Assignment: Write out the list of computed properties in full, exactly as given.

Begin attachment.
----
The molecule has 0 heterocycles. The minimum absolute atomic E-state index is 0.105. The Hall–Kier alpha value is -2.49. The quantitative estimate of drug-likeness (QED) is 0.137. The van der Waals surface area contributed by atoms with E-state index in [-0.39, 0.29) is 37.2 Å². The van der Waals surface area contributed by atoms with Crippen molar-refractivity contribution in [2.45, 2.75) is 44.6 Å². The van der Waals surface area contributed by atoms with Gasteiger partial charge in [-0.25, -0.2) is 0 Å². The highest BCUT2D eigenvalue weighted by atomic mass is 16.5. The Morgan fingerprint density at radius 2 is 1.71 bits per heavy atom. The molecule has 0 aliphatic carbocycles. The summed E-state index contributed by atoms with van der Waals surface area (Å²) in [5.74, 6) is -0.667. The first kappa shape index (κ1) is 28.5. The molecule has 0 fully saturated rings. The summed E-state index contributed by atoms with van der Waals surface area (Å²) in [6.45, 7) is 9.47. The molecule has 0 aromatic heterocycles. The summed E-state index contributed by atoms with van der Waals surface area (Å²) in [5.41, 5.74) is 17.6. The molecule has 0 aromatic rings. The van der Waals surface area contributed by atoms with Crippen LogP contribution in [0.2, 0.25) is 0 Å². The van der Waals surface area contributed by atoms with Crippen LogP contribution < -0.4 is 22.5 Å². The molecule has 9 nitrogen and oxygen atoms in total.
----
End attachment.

The molecule has 0 heterocycles. The minimum absolute atomic E-state index is 0.105. The Hall–Kier alpha value is -2.49. The quantitative estimate of drug-likeness (QED) is 0.137. The van der Waals surface area contributed by atoms with E-state index in [-0.39, 0.29) is 37.2 Å². The van der Waals surface area contributed by atoms with Crippen molar-refractivity contribution in [2.45, 2.75) is 44.6 Å². The van der Waals surface area contributed by atoms with Gasteiger partial charge in [-0.25, -0.2) is 0 Å². The highest BCUT2D eigenvalue weighted by atomic mass is 16.5. The Morgan fingerprint density at radius 2 is 1.71 bits per heavy atom. The molecule has 0 aliphatic carbocycles. The summed E-state index contributed by atoms with van der Waals surface area (Å²) in [5.74, 6) is -0.667. The first kappa shape index (κ1) is 28.5. The molecule has 0 fully saturated rings. The summed E-state index contributed by atoms with van der Waals surface area (Å²) in [6.45, 7) is 9.47. The molecule has 0 aromatic heterocycles. The summed E-state index contributed by atoms with van der Waals surface area (Å²) in [5.41, 5.74) is 17.6. The molecule has 0 aromatic rings. The van der Waals surface area contributed by atoms with Crippen LogP contribution in [0.2, 0.25) is 0 Å². The van der Waals surface area contributed by atoms with Crippen LogP contribution < -0.4 is 22.5 Å². The molecule has 9 nitrogen and oxygen atoms in total.